If you’ve ever walked the main streets of Nelson, Rossland, or Revelstoke, sailed aboard the MV Osprey 2000, or visited the new Kaslo Hotel, you’ve seen Robert Inwood’s work.
While his signature isn’t always obvious, he’s forged a unique career path from underground cartoonist to designer and co-ordinator of numerous civic revitalization projects.
Born in Reno, where his father was a university professor, Inwood moved at a young age to Scarsdale, New York, and then at 16 to San Jose, where he finished high school and attended college.
Upon coming to Canada, he illustrated several classics of back-to-the-land literature, worked as a carpenter, and taught at the Kootenay School of Art.
But he’s perhaps best known as the co-ordinator of the mainstreet project that overhauled Nelson’s Baker Street in the 1980s.
In a recent interview at his Winlaw home, he told the Star about his early days, his favourite buildings, and why he doesn’t think a mainstreet project could work in Nelson today.
Inwood speaks Thursday, July 19 at 7 p.m. at Touchstones Nelson as part of the Baker Street: Then & Now exhibit, to which he contributed some seldom-seen sketches.
When did you move here?
I originally came up in the summer of ‘70 to scope things out. I had friends who had come to this area and were doing the back-to-the-land thing. It was something I was interested in, getting out of the urban scene in California.
Everybody wonders about my draft status, but I was actually not a draft dodger. I went through this weird lottery process that was supposed to even out the playing field. If your number didn’t come up in that particular year, you got reclassified and could carry on with your life. I got my walking papers from the draft board and kind of magically escaped the whole thing.
But you were sympathetic to the draft dodgers?
Oh, totally. I was definitely not in favour of the war and continue to be a big peace promoter and activist. I was just fortunate I didn’t have to break the law or make the big choice, which ultimately with the amnesty went away anyway. But it was pretty traumatic, obviously, to leave your family and country over political decisions.
Where did you go to college?
San Jose State University. Pretty much always earned my living as an artist. That’s how I paid my rent. Anytime a poster came up for the Student Union, I’d be right in there. Got to deal with Nina Simone, Cannonball Adderly, I did posters for Jerry Garcia. Just being in the mix of the Bay Area put me in touch with a lot of famous people of the day.
I contributed to a magazine published out of that area with guys like Rick Griffin and Robert Crumb, who are pretty famous in the world of low-brow art. My style was a little more fine art, classic fantasy. I was kind of in a dark space. I was young and trying to make an impression.
While everyone thinks of me as Mr. Heritage, I’m a bit of a futurist on the other end. I created this book, Tales From the New Age, published in 1974. It looks at a lot of the weird stuff that was going on and still is. I kind of took it from the standpoint that there’s a lot of post-apocalyptic fiction about how horrible things could be in the future if this or that happened. I thought wouldn’t it be interesting to have a blueprint for how things might change positively rather than everything devolving into some anarchistic, barbaric, road warrior kind of universe?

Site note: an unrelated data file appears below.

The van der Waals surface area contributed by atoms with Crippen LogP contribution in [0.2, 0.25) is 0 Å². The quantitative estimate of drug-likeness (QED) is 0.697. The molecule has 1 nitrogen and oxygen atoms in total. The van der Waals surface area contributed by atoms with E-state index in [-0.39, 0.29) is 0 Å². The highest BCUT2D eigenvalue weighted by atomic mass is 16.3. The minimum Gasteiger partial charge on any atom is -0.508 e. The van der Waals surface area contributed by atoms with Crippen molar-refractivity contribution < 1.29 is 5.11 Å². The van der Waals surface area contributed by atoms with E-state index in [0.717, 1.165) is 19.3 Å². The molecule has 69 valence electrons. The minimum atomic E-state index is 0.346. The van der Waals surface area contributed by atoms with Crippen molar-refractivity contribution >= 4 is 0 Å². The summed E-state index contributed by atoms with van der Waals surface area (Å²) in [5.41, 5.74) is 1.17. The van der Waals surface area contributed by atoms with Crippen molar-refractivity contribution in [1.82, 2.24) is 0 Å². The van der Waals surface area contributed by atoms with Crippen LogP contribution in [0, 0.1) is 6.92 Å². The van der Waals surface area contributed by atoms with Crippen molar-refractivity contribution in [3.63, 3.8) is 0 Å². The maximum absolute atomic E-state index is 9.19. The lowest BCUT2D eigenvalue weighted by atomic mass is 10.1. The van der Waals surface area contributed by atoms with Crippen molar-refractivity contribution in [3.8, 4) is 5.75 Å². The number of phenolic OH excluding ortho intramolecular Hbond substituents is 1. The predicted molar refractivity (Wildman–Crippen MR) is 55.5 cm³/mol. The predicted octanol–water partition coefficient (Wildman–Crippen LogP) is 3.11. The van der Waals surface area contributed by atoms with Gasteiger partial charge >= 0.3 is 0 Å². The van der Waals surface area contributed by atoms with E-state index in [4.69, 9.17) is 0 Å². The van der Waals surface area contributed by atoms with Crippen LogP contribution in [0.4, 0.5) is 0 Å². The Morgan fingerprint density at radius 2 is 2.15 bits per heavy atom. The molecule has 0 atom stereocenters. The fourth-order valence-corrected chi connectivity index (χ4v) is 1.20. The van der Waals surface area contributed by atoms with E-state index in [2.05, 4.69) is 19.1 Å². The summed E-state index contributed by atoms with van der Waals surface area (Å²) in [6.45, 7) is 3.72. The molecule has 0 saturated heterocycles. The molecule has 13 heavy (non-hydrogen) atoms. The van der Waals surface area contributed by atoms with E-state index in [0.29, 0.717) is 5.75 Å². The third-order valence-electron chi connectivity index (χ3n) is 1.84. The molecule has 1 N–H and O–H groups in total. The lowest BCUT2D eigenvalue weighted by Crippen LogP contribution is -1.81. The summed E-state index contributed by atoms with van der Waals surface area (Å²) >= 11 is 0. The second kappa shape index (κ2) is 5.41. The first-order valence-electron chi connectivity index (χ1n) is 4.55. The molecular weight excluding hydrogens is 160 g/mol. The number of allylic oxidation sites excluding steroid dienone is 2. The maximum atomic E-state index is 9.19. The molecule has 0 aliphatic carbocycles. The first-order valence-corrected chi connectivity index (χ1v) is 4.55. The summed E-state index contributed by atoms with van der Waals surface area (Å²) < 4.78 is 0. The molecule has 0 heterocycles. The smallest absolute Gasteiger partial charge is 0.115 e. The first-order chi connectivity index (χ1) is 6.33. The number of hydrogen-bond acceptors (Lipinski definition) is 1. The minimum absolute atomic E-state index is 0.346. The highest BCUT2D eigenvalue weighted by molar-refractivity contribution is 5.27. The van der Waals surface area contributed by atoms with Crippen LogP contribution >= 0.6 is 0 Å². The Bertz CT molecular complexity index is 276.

They were having underground nuclear testing then, so I had this fantasy premise of they do one of these underground things and it sets of this chain reaction of volcanic explosions and calamity. But then I was drawing on my experience up here of getting back to the land.
I got involved with Pigweed Press [of Winlaw]. We produced a futuristic, alternative energy colouring book, showing that my thinking is not only with the past but all these futuristic concepts too. Some Useful Wild Plants was a little book produced by myself and a couple of authors. That mutated into In Harmony With Nature, which was more an exploration of the lifestyle and incorporated some of the stuff from the previous books. When I was starting to think about building houses, Christian Bruyere and I met with people old and young throughout the area who had built homesteads. We put this book together which shows all kinds of techniques for different building styles and structures.
Country Comforts was a follow-up that dealt mostly with houses and primary homestead structures. These two books were published out of New York in the mid-1970s and have been continuously in print ever since. They just were re-published last year. They’re in about their fifth edition now.
How did you transition from that to heritage work?
I was doing posters for the Brain Damage gang and other luminaries who made it through the valley, but wasn’t really making any money. It seemed like a tough area to make it, and I was also trying fine art, which was a tough gig as well. It seemed 50 per cent of my friends were becoming tree planters, and the others were getting into carpentry and contracting. I looked at those two avenues and thought I didn’t really want to do the tree-planting thing, so shifted into carpentry and started getting jobs. Some ended up being related to historic buildings.